A. Jack will win because Harry’s statement harmed him.

 

B. Jack will win because Harry did not have absolute proof that Jack had stolen money.

 

C. Harry will win because he had a conditional privilege to make that statement.

 

D. Harry will win because he had an absolute privilege to comment on a former employee’s performance.

 

29. Which of the following is slander rather than libel?

A. A defamatory statue

 

B. An oral defamatory statement

 

C. A defamatory magazine article

 

D. A defamatory TV broadcast

 

30. Libel is distinct from slander, in that, libel:

A. involves views on public figures.

 

B. involves only content in print.

 

C. involves only content on the Internet.

 

D. is more permanent in nature.

 

31. The common law has, traditionally, allowed plaintiffs to recover for libel without proof of _____.

A. punitive damages

 

B. compensatory damages

 

C. liquidated damages

 

D. special damages

 

32. An essential element of the tort is that the alleged defamatory statement must be “of and concerning” the plaintiff. Why?

A. It is extremely difficult to prove.

 

B. It places a burden on the defendant.

 

C. This aims to protect reputation.

 

D. It concerns public figures.

 

33. Humorous or satirical accounts ordinarily are not considered to be defamation unless:

A. a reasonable reader believes them to be real events.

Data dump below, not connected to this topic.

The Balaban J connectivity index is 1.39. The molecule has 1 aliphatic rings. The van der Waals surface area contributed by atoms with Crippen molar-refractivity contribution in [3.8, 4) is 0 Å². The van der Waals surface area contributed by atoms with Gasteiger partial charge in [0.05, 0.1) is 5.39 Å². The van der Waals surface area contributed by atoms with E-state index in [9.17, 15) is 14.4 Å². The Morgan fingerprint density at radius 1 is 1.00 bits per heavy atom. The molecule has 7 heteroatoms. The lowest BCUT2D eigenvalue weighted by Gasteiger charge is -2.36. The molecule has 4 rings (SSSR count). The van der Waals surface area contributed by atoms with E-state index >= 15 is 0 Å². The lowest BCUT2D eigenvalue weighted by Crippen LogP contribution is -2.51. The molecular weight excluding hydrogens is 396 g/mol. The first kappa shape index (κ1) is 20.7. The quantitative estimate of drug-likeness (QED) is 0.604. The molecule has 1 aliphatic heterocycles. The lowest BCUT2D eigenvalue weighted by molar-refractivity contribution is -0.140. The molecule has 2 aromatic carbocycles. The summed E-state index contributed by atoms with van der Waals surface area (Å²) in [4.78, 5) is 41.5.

B. they are political in nature.

 

C. the plaintiff can prove that they are about him/her.

 

D. they expressly state so.

 

34. Adam published his personal opinion about the current condition of politics stating, “Though the government is unable to fulfill the demands of the public, they demand votes; they really are beggars on streets.” Can politicians sue him for defamation under Tort?

A. No, because as a general rule the material in a newspaper is totally exempted.

 

B. Yes, because defamation in a newspaper is always a tort.

 

C. Yes, because Adams wrote even though he don’t have authority.

 

D. No, because statements of pure opinions do not amount to defamation.

 

35. In general, liability for defamation requires:

A. widespread communication of the defamatory statement.

 

B. communication of the defamatory statement from the plaintiff herself.

 

C. publication of the defamatory statement.

 

D. the identification of the source of the defamatory statement.

 

36. “Books are Us” (BU), a bookstore, is being sued for defamation after it sold a book containing false, defamatory statements about the plaintiff. What is BU’s best defense to this lawsuit?

A. BU is not the publisher of the book.

 

B. BU did not intend to harm the plaintiff.

 

C. BU had no knowledge of the contents of the book.

 

D. BU did not violate any criminal law or regulation in selling the book.

 

37. Dave tells Dora that Phil, a financial advisor, has been stealing money from his clients. Dora then repeats Dave’s statement to Tom, telling Tom that the information comes from Dave. All these statements are oral, defamatory, and false. Phil sues Dave and Dora for defamation. Which of the following is true? (Don’t consider defenses and privileges).